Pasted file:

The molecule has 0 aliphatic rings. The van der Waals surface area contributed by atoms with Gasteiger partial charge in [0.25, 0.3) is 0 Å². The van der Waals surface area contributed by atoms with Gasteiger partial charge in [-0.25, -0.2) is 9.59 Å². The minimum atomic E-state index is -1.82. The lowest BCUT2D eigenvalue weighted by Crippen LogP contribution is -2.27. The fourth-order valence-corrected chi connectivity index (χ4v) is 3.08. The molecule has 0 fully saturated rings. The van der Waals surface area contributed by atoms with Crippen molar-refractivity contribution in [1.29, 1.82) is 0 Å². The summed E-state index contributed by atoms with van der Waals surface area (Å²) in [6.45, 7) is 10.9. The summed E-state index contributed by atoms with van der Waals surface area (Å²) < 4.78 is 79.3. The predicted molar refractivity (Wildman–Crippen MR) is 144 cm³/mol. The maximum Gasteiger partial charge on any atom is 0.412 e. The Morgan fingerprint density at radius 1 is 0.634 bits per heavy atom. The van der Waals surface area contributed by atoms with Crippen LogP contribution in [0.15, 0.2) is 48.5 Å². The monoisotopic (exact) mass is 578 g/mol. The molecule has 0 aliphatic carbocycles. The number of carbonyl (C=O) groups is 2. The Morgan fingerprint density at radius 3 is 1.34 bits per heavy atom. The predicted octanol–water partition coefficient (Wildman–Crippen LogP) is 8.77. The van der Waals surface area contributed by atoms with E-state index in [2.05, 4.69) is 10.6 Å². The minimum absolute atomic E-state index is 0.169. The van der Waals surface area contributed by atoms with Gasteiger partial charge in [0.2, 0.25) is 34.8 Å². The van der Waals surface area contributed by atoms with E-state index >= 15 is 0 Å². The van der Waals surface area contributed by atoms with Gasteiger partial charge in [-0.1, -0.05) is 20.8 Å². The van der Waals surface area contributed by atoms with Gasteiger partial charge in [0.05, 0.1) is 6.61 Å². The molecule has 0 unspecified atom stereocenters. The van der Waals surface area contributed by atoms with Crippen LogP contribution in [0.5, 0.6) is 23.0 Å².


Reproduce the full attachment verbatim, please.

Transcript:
The molecule has 0 aliphatic rings. The van der Waals surface area contributed by atoms with Gasteiger partial charge in [0.25, 0.3) is 0 Å². The van der Waals surface area contributed by atoms with Gasteiger partial charge in [-0.25, -0.2) is 9.59 Å². The minimum atomic E-state index is -1.82. The lowest BCUT2D eigenvalue weighted by Crippen LogP contribution is -2.27. The fourth-order valence-corrected chi connectivity index (χ4v) is 3.08. The molecule has 0 fully saturated rings. The van der Waals surface area contributed by atoms with Crippen molar-refractivity contribution in [1.29, 1.82) is 0 Å². The summed E-state index contributed by atoms with van der Waals surface area (Å²) in [6.45, 7) is 10.9. The summed E-state index contributed by atoms with van der Waals surface area (Å²) < 4.78 is 79.3. The predicted molar refractivity (Wildman–Crippen MR) is 144 cm³/mol. The maximum Gasteiger partial charge on any atom is 0.412 e. The Morgan fingerprint density at radius 1 is 0.634 bits per heavy atom. The van der Waals surface area contributed by atoms with Crippen LogP contribution in [0.15, 0.2) is 48.5 Å². The monoisotopic (exact) mass is 578 g/mol. The molecule has 0 aliphatic carbocycles. The number of carbonyl (C=O) groups is 2. The Morgan fingerprint density at radius 3 is 1.34 bits per heavy atom. The predicted octanol–water partition coefficient (Wildman–Crippen LogP) is 8.77. The van der Waals surface area contributed by atoms with E-state index in [2.05, 4.69) is 10.6 Å². The minimum absolute atomic E-state index is 0.169. The van der Waals surface area contributed by atoms with Gasteiger partial charge in [0.2, 0.25) is 34.8 Å². The van der Waals surface area contributed by atoms with E-state index >= 15 is 0 Å². The van der Waals surface area contributed by atoms with Gasteiger partial charge in [-0.1, -0.05) is 20.8 Å². The van der Waals surface area contributed by atoms with Gasteiger partial charge in [0.05, 0.1) is 6.61 Å². The molecule has 0 unspecified atom stereocenters. The van der Waals surface area contributed by atoms with Crippen LogP contribution in [0.5, 0.6) is 23.0 Å².